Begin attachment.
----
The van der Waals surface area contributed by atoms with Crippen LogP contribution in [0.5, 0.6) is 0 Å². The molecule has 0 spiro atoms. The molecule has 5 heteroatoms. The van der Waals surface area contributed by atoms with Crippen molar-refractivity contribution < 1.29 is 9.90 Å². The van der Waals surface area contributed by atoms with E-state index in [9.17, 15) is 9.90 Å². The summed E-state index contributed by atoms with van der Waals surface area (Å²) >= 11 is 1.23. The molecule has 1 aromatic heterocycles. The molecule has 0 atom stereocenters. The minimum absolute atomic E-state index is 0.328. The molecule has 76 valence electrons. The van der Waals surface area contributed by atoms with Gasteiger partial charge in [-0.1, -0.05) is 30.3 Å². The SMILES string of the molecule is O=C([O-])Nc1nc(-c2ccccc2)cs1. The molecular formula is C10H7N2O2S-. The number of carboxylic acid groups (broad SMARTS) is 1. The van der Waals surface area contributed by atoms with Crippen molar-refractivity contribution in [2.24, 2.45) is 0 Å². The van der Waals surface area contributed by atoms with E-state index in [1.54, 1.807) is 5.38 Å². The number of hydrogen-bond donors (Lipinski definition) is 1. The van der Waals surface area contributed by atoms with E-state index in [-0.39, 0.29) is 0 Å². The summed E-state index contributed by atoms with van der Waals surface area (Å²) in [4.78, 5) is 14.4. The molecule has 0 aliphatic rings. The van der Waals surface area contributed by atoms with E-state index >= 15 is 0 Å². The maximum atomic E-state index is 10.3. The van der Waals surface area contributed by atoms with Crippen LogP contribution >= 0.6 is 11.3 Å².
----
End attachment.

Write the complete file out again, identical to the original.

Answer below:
The van der Waals surface area contributed by atoms with Crippen LogP contribution in [0.5, 0.6) is 0 Å². The molecule has 0 spiro atoms. The molecule has 5 heteroatoms. The van der Waals surface area contributed by atoms with Crippen molar-refractivity contribution < 1.29 is 9.90 Å². The van der Waals surface area contributed by atoms with E-state index in [9.17, 15) is 9.90 Å². The summed E-state index contributed by atoms with van der Waals surface area (Å²) >= 11 is 1.23. The molecule has 1 aromatic heterocycles. The molecule has 0 atom stereocenters. The minimum absolute atomic E-state index is 0.328. The molecule has 76 valence electrons. The van der Waals surface area contributed by atoms with Gasteiger partial charge in [-0.1, -0.05) is 30.3 Å². The SMILES string of the molecule is O=C([O-])Nc1nc(-c2ccccc2)cs1. The molecular formula is C10H7N2O2S-. The number of carboxylic acid groups (broad SMARTS) is 1. The van der Waals surface area contributed by atoms with Crippen molar-refractivity contribution in [2.24, 2.45) is 0 Å². The van der Waals surface area contributed by atoms with E-state index in [1.54, 1.807) is 5.38 Å². The number of hydrogen-bond donors (Lipinski definition) is 1. The van der Waals surface area contributed by atoms with E-state index in [-0.39, 0.29) is 0 Å². The summed E-state index contributed by atoms with van der Waals surface area (Å²) in [4.78, 5) is 14.4. The molecule has 0 aliphatic rings. The van der Waals surface area contributed by atoms with E-state index >= 15 is 0 Å². The maximum atomic E-state index is 10.3. The van der Waals surface area contributed by atoms with Crippen LogP contribution >= 0.6 is 11.3 Å².